Hillel assists Israel's foreign workers, neglected needy

Weeklong visit to Israel brings young Jews face to face with some of the country's toughest issues.

foreign worker 88 (photo credit: )
foreign worker 88
(photo credit: )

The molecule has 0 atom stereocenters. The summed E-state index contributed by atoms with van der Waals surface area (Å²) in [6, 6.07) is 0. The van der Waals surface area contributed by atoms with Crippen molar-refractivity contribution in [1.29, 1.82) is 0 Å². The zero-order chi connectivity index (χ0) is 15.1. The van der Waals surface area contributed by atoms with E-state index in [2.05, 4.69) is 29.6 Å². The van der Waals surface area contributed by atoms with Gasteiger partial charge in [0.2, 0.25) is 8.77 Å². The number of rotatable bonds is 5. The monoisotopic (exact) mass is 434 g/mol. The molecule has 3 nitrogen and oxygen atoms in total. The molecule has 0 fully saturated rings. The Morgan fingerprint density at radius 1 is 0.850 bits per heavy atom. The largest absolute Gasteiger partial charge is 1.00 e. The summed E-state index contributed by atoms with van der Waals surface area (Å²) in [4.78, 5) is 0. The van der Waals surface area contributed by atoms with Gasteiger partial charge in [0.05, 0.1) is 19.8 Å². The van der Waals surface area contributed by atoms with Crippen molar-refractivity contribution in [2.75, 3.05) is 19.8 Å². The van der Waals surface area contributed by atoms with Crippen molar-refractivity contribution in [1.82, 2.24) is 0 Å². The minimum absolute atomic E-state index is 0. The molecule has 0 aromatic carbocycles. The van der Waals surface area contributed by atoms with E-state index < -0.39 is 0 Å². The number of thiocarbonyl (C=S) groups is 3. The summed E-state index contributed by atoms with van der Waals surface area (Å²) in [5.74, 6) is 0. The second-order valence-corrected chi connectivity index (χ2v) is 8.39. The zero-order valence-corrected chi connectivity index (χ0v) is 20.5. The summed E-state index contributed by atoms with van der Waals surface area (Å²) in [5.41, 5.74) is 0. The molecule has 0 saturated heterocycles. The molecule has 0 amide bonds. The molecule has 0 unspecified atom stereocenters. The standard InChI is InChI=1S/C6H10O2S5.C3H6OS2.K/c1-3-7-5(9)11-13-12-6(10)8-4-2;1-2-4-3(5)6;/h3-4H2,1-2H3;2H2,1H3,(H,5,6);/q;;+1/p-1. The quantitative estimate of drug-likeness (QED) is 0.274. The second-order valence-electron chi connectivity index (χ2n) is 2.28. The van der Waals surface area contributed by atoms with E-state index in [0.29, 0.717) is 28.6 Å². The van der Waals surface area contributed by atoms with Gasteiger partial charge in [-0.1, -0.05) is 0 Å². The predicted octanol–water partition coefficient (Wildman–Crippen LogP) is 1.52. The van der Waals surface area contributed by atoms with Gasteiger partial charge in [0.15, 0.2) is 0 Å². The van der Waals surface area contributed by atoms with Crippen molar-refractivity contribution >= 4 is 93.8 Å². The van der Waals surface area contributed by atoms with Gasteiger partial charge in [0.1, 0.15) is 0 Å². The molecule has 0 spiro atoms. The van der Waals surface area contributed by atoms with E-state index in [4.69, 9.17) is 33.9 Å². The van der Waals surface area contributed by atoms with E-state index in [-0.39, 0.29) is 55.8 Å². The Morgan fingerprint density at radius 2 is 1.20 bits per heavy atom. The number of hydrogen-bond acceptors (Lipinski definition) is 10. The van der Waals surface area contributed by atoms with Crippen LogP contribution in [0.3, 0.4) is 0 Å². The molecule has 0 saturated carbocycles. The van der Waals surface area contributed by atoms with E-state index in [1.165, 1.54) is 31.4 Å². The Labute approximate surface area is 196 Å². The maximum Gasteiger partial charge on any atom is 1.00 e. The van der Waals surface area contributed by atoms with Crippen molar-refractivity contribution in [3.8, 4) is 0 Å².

At the end of an alcohol-soaked alleyway where prostitutes from an adjacent brothel mingle with clients, a tall gate pushes open to reveal a day-care center. A smiling Asian girl in pigtails appears. Shouting "Shalom! Shalom!" she leads the way inside, where North American Jewish college students are painting the walls with hearts and rainbows. The students are part of a Hillel-sponsored weeklong visit to Israel which brings young Jews face-to-face with some of Israel's toughest social issues. The students spent three days helping fix up several day-care centers for children of foreign workers in south Tel Aviv neighborhoods. "It seems to me this is a much more 'real' way to see Israel," said Yael Hammerman, 21, explaining why she chose to spend her winter break helping Israel's foreign workers and learning more about their situation. Hammerman, who is studying for a joint degree at Barnard College and the Jewish Theological Seminary, was one of 20 students who worked in the day-care centers, painting their walls in bright colors and indulging the children with attention, games and hugs as part of Hillel's Tzedek program. Hillel brought 350 students to spend their winter break in Israel. Over 1,000 students applied and underwent a competitive application process. The program offered students four tracks to choose from in Israel: advanced advocacy; business and hi-tech; Jewish learning and pluralism; and Tzedek, for those students with a special interest in social issues. Students on the Tzedek track selected from among four volunteer projects, one of which was working with the children of foreign workers. The other projects were working with Bedouin in the Negev, Ethiopian immigrants in Kiryat Gat or elderly in the southern town of Dimona in a joint project with Israeli university students. There are more than 200,000 foreign workers in Israel. Some of them spend many years here and become rooted, even having children who eventually attend Israeli schools. They come from countries such as the Philippines, China, Romania, Thailand, Columbia and Ghana, often working as house cleaners, in construction or as home health aides. The Israeli economy began depending on them in higher numbers following the outbreak of the intifada in 2000, when restrictions were placed on the number of Palestinian workers allowed into Israel. More than 6,000 workers were deported in 2005 - far fewer than the 18,000 deported in 2004 - as part of a recent crackdown on workers with expired work visas. The Tzedek students attended lectures on a range of social and economic issues facing Israel. In Jerusalem, they attended salon meetings on various topics including hunger, environmental concerns and human trafficking. Students working in the day-care centers also met the children's parents, all of whom are in Israel illegally. The parents work long hours. Many of them drop their children off not long after dawn and return only at 8 p.m. or 9 p.m. Taking a break from painting an orange heart on the wall of a room usually full of cribs, Meredith Herman, 20, said the program spoke to her. "Unlike other Israel experiences I've been on, I think this trip teaches you what you can do for Israel and how you can use your skills to better the community," said Herman, who grew up in Toronto and is a student at McGill University in Montreal. "We've been able to meet lots of different types of people who are often ignored," Herman said. "The trip has given me the opportunity to think about what it means to have a just society." Wayne Firestone, executive vice president of the United States for Hillel, said the Tzedek track, which has the highest demand, is designed to attract Jewish students interested in tikkun olam, or social action. "They may not be a student who participates in any other Hillel activity but what draws them is social action," Firestone said. By "giving them a program where they are looking at very difficult aspects of Israeli society with needs, we're essentially saying, 'we need you to help make an impact on your trip.' " A woman who runs one of the day-care centers said she was overwhelmed by the help and energy of the students. "They are a big help to me," said the woman, herself a foreign worker, who would identify herself only as Myra. The students also toured south Tel Aviv neighborhoods where many of the foreign workers live in small, cramped apartments amid drug dens and sex shops. "It's been a very honest trip, exposing us to many sides of Israel," said Allyson Marvin, 20, from Boston University, who came to Israel last year on birthright israel and was looking for a way to return and see more of the country. Marvin, who grew up in Austin, Texas, said she looks forward to bringing what she has learned in Israel back home with her and into the classroom, where she teaches seventh graders about tikkun olam.